Roger Cline joined the Chicago Symphony Orchestra in 1973 at the age of 27. He was born and raised in Tacoma, Washington. His father made violins as a hobby, so that when Cline first showed an interest in playing a musical instrument, violin was the logical choice. Later, after deciding to play bass, he continued his music studies at the University of Michigan, where he received a master’s degree in bass performance, studying with Lawrence Hurst. He spent three years in the U.S. Army Special Forces Band at West Point Military Academy and continued his studies with Homer Mensch while playing bass and sousaphone in the band. He has performed with numerous chamber ensembles and with groups of his colleagues from the CSO, as well as in recital at the library at Lincoln Center. He also plays the bass viola da gamba in his church and local period-instrument concerts. He performed the solo gamba parts in Bach’s Saint John Passion with the CSO.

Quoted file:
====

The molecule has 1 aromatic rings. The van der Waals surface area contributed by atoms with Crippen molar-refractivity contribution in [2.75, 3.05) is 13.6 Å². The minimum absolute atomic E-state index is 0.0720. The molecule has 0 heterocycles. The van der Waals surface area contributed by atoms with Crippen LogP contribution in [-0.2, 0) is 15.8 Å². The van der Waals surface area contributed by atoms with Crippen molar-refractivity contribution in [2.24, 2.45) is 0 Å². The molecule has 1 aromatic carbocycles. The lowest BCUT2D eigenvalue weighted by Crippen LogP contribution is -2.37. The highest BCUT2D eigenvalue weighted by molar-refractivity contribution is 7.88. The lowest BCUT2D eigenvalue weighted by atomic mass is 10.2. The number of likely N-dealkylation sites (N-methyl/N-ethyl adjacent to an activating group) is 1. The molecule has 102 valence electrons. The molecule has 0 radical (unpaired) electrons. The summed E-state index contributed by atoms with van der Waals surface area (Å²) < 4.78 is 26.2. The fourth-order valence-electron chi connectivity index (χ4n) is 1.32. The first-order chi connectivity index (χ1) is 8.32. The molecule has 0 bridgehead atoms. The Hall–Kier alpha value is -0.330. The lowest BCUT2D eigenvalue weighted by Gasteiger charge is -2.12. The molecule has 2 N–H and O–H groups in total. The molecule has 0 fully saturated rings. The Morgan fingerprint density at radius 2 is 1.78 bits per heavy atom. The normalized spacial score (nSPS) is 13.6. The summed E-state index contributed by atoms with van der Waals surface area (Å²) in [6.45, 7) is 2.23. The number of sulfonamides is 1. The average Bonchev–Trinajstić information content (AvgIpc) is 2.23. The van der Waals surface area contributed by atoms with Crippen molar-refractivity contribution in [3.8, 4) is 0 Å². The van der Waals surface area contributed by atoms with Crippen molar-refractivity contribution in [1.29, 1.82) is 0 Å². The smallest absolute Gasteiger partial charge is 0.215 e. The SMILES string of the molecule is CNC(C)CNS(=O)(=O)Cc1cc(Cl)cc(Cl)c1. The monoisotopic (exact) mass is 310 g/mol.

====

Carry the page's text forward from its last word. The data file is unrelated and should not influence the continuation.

Cline also is a professional woodworker. His turned-wood bowls and sculptural objects are sold in galleries in Wilmette (IL), Ellison Bay (WI), Mount Vernon (WA) and Washington (D.C.). He also makes wood percussion instruments that are used in the CSO as well as in orchestras throughout the U.S.
Cline’s entire family is made up of professional string players: wife Betsy is a local freelance violinist and member of the Lake Forest Symphony; daughter Jenny is a violist member of the National Symphony in Washington, D.C.; and son Daniel is a cellist arts partner member of the Arkansas Symphony.
Cline is a long-time member of the Chicago Symphony Members Committee.